Often times, the second version of an application or protocol is better than the first one. Fortunately, this is also the case for WPA2, which is much more secure in comparison with the first version of the Wireless Protected Access (WPA) protocol.
WPA2 was introduced back in 2006, with the goal of boosting the wireless encryption level. In fact, the main reason for WPA2’s introduction was the replacement of the Temporal Key Integrity Protocol (TKIP) encryption mechanism, which had some serious security holes.
It’s true that with WPA2, routers need to work harder, due to the advanced encryption algorithms, which require more computing power. Some people think that this will diminish the speed of the Wi-Fi network, but from my experience the speed loss is minimal, while the security benefits are huge.
Everything started with the WEP protocol, which can now be cracked within minutes using a cleverly built app and a regular smartphone. And the explanation for the protocol encryption weakness is quite simple: the encryption key is transmitted together with each data packet. This means that if people have access to enough data packets (read “time at their disposal”) they can easily find out the wireless network password. Many use high gain antennas, plug them into their laptops using standard Wi-Fi antenna cables, and then are able to connect to networks that are hundreds of yards away.
WPA, the next iteration of the Wi-Fi security protocol, offered TKIP encryption, scrambling the encryption key and verifying its integrity on a regular basis. It was a much better option, but still not good enough, because TKIP is vulnerable. But with WPA2, TKIP was replaced with the much stronger AES encryption protocol.
It may sound weird, but some routers are able to support the WPA2 protocol in conjunction with the AES/TKIP combo. This way, the router will be able to serve even older clients, which are unable to connect using the newer AES protocol.
The most used WPA2 security key is PSK (pre-shared key). This key can have a length of up to 64 digits, and is also known as “WPA2 Personal”.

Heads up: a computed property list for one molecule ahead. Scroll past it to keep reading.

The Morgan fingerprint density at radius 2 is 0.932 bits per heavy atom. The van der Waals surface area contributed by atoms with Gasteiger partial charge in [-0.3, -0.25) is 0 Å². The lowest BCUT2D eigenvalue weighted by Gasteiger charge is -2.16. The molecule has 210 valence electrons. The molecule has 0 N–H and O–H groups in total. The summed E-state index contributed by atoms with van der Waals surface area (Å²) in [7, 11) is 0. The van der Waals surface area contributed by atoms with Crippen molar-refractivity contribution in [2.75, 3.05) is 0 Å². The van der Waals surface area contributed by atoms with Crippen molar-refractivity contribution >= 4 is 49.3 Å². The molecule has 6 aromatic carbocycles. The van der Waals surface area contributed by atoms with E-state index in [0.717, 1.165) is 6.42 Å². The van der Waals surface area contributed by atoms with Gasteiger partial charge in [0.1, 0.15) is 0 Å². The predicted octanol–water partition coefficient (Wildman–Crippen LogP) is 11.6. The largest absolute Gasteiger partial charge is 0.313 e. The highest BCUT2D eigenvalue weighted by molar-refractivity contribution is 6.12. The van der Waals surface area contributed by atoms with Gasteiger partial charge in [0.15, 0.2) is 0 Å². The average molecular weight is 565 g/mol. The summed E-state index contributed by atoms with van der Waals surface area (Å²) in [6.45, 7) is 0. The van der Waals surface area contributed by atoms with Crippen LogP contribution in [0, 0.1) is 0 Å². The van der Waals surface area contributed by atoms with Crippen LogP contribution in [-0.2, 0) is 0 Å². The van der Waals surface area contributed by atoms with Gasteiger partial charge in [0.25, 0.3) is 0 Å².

So, if your router is configured to run using the WPA protocol, it’s time to switch it to WPA2. And if it doesn’t support WPA2, it’s time to replace it with a modern router – if you care for your network’s integrity and security, of course.
Truth be told, some WPA routers are able to speak AES as well. These routers were released on the market before the WPA2 standard was finalized, and they may do the job, protecting your Wi-Fi password from prying eyes. It’s important to verify if all the network clients support the WPA-AES mode, though. A diagram which shows a part of the encryption mechanism is displayed below.
So, is WPA2 the best security protocol out there? The answer is a firm YES! And yet, there is an issue with the second version of WPA – and it’s a big one!
A WPA2-exclusive feature called Wi-Fi Protected Setup (WPS) can cause serious security problems. WPS was designed with the goal of simplifying the process of connecting a client to the Wi-Fi network. Simply push a button on the router and another one on the new device, and the new client will be automatically connected to the network! Isn’t that nice?
But if your router’s WPS is activated, a hacker who has discovered the WPS pin will be able to find out the WPA2 key without too much effort. Basically, you are trading a complex, hard to break password for a much easier to guess WPS pin.
This is the main reason why I will never enable WPS on any of my routers. I strongly recommend that you should do the same, even if you will have to add each new client to the network manually, connecting it to the network and inputting the requested password.
It’s a process that may take a minute or so per device, but it will allow you to sleep well at night, knowing that your files and shared resources are 100% secure.